The defeat of Imran Khan against the joint opposition is certainly a big win for the opposition parties, as they have been able to oust him from the premiership and are ready to take charge of Pakistan, shifting it back from his “Naya Pakistan” to the “purana” (old).
Imran Khan may have been stumped in his fight for premiership, but what he is leaving for his political rivals to manage is no less than a difficult uphill task and needing deft management.
His ouster is a win to his opposition, but it certainly is not the end of problems to Pakistan. He is leaving behind a broken, bankrupt economy that is on the verge of a meltdown. It doesn’t stop there. Imran Khan is also leaving behind a difficult toxic political culture, damaged foreign relations and questionable foreign policy, a system that is in shambles, and a management that is waywardly undisciplined.
For his predecessor, most likely Shehbaz Sharif, it will be a herculean task to put the country back on track to development, stability, and progress.
The added issue for Shehbaz Sharif is that he is not provided with the comfort of time to fix the problems as his ruling tenure is coming in power with an agenda of doing electoral reforms and immediately going into early elections, expected to be announced immediately after the newly elected Prime Minister presents the Budget in June 2022.
It will not be wrong to say that Shehbaz Sharif will be taking over the country’s management at a time when its economic, political and social turmoil may ruin the celebratory crown of throne on his head, as it will not be easily borne.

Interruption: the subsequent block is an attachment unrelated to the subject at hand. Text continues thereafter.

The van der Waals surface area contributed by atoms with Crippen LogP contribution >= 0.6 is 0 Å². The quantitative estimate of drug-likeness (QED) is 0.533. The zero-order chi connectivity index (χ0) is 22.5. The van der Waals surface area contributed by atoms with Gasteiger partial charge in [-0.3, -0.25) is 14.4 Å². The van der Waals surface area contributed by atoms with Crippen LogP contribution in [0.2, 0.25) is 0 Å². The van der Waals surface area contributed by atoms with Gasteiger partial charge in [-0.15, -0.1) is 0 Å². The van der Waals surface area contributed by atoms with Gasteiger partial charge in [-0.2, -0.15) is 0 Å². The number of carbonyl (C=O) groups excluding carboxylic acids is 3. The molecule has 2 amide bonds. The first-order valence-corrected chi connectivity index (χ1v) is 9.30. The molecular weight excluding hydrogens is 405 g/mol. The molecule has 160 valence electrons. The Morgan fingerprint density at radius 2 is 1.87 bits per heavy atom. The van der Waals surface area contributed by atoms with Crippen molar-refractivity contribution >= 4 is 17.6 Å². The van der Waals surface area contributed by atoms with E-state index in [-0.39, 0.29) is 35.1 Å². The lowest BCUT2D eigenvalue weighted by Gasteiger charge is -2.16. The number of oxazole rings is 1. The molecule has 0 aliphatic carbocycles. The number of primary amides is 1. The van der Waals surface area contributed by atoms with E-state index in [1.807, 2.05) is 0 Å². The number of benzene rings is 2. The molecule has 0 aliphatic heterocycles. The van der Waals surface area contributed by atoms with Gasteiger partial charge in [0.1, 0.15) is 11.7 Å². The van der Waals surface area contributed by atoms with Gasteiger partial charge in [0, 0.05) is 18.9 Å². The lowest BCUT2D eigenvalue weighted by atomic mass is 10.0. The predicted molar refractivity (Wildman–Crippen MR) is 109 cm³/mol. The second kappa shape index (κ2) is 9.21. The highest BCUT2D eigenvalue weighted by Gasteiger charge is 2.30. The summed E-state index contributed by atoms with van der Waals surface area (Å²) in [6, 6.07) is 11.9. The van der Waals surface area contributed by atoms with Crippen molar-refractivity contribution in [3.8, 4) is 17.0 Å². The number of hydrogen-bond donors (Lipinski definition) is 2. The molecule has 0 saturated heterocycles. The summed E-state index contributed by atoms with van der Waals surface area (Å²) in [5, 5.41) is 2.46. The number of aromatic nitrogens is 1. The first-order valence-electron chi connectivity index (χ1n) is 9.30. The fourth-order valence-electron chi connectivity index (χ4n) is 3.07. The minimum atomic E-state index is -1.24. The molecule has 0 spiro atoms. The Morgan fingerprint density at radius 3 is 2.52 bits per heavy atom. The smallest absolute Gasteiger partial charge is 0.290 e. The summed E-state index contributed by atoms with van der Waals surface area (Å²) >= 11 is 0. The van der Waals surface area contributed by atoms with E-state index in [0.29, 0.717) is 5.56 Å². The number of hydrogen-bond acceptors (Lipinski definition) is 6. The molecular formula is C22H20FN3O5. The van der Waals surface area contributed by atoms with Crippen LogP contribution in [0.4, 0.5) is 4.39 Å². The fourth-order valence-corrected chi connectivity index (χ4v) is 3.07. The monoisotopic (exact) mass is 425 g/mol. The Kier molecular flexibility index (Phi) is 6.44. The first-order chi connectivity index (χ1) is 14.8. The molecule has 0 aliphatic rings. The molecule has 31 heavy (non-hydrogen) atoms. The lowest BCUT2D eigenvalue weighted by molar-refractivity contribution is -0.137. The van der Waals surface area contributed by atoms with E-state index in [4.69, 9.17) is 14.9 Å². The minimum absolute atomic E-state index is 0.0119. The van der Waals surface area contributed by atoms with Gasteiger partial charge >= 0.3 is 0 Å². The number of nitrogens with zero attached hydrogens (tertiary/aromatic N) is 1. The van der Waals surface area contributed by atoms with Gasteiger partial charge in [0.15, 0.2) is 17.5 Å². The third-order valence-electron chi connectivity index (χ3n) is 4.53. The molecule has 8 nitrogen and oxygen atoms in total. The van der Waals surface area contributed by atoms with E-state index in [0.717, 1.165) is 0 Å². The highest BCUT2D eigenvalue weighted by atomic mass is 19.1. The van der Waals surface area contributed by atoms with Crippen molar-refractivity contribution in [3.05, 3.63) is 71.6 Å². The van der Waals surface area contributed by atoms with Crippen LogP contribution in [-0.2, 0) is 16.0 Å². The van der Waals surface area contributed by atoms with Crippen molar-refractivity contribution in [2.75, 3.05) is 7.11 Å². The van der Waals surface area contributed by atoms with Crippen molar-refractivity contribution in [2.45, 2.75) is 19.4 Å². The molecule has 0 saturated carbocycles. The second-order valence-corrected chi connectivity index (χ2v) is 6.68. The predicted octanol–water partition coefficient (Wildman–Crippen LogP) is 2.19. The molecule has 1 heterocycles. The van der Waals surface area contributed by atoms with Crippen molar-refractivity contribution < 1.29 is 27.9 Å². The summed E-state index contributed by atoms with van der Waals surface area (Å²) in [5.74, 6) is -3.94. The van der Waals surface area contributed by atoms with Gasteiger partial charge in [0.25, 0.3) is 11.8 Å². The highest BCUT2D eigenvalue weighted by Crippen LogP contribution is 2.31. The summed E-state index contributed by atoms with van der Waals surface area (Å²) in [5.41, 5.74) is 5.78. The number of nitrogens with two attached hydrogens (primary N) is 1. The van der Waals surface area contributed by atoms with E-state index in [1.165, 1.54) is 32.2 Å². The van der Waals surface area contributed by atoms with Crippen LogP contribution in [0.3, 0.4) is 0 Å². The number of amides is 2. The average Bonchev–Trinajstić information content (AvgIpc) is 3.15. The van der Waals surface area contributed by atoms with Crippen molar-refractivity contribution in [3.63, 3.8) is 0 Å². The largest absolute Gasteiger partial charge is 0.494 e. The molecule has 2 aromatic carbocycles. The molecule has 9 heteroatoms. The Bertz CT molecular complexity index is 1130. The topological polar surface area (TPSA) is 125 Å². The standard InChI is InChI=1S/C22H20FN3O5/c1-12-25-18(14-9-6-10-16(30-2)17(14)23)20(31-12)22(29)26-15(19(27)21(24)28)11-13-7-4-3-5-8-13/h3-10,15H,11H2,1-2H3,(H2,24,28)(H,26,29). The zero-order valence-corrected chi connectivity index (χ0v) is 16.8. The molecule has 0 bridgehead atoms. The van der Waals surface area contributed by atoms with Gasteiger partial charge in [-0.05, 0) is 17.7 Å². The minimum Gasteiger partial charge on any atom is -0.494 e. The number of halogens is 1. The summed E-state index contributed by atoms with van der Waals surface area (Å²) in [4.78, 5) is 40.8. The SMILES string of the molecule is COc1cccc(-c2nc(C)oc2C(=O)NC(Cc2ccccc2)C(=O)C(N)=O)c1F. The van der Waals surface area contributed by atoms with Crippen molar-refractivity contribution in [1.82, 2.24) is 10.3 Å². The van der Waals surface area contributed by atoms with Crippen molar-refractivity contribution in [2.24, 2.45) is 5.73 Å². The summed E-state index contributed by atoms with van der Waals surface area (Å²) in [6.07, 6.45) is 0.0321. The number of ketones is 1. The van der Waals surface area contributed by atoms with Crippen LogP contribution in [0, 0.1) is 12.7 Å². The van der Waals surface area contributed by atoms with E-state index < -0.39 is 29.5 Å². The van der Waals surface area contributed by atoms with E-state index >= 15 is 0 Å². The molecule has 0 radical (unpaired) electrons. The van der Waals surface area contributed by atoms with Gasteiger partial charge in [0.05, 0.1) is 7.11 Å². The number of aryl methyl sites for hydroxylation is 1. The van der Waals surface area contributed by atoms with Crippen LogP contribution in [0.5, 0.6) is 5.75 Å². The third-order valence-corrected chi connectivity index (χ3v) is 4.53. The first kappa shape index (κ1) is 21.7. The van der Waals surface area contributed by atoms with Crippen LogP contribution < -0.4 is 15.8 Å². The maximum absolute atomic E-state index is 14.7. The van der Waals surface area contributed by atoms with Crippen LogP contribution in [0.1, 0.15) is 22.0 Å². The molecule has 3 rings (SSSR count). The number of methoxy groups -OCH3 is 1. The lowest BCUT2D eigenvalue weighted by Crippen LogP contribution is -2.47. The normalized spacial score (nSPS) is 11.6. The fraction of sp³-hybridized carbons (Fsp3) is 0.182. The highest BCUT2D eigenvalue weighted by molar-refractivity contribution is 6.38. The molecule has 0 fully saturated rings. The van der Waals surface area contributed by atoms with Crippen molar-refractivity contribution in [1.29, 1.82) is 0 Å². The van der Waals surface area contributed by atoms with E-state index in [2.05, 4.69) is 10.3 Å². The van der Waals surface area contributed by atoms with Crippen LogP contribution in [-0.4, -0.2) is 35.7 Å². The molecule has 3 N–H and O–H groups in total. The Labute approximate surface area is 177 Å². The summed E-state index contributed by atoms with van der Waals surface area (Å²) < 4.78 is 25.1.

Another challenge for Shehbaz Sharif will be to meet the expectations of distribution of powers among the coalition members, who have competing interests with and against each other.
The Pakistan Democratic Movement (PDM) coalition of opposition parties came together with a one point common agenda of removing Imran Khan as the country’s Prime Minister. Beyond that, they have a history of rigid differences, making it an even more difficult task for Shehbaz Sharif to balance.
It is believed that the survival of this coalition may be short-lived and may show clear signs of deteriorations after mutual interests of undoing some measures Imran Khan took, are taken care of.
It is this reason why Shehbaz Sharif will not want to be in this kind of a coalition that carries the tendency of deviating from the alliance and weakens his government.
Too far but not so, the retirement of the Chief of Army Staff (COAS) will be at the doorstep. As COAS retirement is due in November 2022, it is believed that Shahbaz Sharif would want to dissolve the Assemblies and announce early elections before that time comes as he would not want to see himself in a difficult political situation on the sensitive matter.
(The story has been published via a syndicated feed.)